Unlike many companies that work in the 3D printing industry like XtreeE, they work under and above water; for example, they create artificial reefs and underwater installations from 3d printed concrete.
XtreeE is a startup created at the end of 2015 that pioneered large-scale additive manufacturing in concrete. The concept was inspired by the “Democritus”, a university project involving large-scale additive manufacturing.
ABB Robotics, LafargeHolcim and Dassault Systems are XtreeE’s partners, supporting them in the 3DExperienceLab and offering them unique access to their software tools. Their team includes a diverse set of interests and skills, including architecture, civil engineering, mechanical engineering, computer science, materials science, management, and more.
XtreeE collaborates with recognized companies such as Eurovia, Point P Travaux Publics, Saint-Gobain (for consultation) and Zaha Hadid Architects. Additionally, XtreeE was the first in Europe to build a structural pillar using 3D printing in a public place.
Learn more about What is 3D concrete printing?
In their projects, XtreeE builds waste molds mainly with concrete (used in 90% of cases), but also with clay on occasion: they pour concrete into the mold, then dissolve it with water. The closest analogue to XtreeE’s 3D technology would be fusion deposition modeling (FDM), in which the substance flows through a printing nozzle in liquid form before solidifying.
5 reefs in Monaco
This reef system is designed to attract a specific animal species: the grouper. During the establishment of the Posidonia herbarium species, its presence was necessary to guarantee the ecological balance. Parametric design has produced morphologies that are all compatible with reef habitability.
X-Reef, in the Calanques National Park
Seaboost and XtreeE have designed, manufactured and submerged this next-generation reef using their unique expertise in ecological engineering and large-scale 3D printing. In a global context of deteriorating marine environment, 3D concrete printing offers endless possibilities for future ecological restoration initiatives ranging from the Mediterranean seas to the Great Barrier Reef in Australia.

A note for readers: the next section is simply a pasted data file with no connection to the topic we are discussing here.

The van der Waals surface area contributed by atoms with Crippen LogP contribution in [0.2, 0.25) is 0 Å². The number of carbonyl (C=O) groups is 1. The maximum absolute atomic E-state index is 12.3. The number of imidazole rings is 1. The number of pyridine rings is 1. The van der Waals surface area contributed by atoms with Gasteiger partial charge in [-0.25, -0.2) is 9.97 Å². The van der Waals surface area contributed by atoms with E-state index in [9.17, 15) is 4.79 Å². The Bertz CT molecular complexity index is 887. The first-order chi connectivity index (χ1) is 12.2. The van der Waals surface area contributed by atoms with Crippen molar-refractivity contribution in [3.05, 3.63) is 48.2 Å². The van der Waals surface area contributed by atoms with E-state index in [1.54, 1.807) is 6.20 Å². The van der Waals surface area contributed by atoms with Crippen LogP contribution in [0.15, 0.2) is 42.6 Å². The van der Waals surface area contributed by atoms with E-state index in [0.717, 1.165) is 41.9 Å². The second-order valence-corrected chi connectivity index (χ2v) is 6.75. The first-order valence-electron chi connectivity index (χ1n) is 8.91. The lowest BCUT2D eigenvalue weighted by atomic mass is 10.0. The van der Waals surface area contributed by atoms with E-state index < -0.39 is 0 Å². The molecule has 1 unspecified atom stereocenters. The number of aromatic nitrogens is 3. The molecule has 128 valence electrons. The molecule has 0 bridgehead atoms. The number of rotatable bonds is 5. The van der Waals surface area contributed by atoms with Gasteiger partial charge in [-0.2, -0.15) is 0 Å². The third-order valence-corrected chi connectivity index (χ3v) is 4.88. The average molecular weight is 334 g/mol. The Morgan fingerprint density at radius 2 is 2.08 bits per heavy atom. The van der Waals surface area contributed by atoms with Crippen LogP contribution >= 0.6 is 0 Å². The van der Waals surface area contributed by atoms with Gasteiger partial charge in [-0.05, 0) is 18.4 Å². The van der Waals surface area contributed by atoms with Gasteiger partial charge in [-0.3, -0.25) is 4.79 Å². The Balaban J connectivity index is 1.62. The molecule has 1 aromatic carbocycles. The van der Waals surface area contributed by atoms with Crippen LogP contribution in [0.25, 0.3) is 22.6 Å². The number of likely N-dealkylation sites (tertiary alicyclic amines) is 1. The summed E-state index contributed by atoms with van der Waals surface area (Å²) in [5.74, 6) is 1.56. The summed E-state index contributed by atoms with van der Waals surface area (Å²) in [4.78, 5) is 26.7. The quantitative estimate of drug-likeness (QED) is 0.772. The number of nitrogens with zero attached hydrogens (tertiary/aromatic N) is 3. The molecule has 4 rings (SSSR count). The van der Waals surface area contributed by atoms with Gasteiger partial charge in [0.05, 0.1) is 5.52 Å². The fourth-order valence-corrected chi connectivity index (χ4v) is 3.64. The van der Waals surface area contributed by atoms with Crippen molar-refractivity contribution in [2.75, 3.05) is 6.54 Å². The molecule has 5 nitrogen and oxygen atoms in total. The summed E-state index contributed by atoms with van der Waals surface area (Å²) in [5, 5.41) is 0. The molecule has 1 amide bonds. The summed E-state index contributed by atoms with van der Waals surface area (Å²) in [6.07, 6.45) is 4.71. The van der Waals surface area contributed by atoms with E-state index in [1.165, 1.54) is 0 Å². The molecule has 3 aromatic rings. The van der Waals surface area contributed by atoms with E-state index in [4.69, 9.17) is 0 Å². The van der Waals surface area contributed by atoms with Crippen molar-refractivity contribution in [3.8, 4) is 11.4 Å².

The sizes, shapes and textures of the cavities have been adjusted in partnership with biologists to improve the reproduction and population of the targeted underwater species. This first prototype was immersed in the Calanques natural park in France in 2017.
Artificial reef for Prince Albert II
In honor of the first oceanographer Albert Falco, fellow traveler of Commander Cousteau, Prince Albert II of Monaco urged his friend Pierre Frolla, quadruple diving world record holder and fervent defender of biodiversity in Monaco, to consider immersion of an artificial reef.
XtreeE collaborated with marine engineers from SETEC to build a reef suitable for the local marine fauna based on hand sketches and drawings by Pierre Frolla.
32 biomimetic reefs in Cap d’Agde
The goal of these reefs is to enhance underwater biodiversity by building sustainable structures with a high degree of variety. This time, they are anchor bodies, mainly tires filled with concrete, which are supposed to combine habitat and anchor function. Each cavity has its own size and characteristics, adapted to each family of plant or animal species.
This project takes full advantage of the ability of printing technology to support very high geometric complexity at a reasonable cost. Additionally, chemical resistant textured concrete is an excellent material for this type of application.
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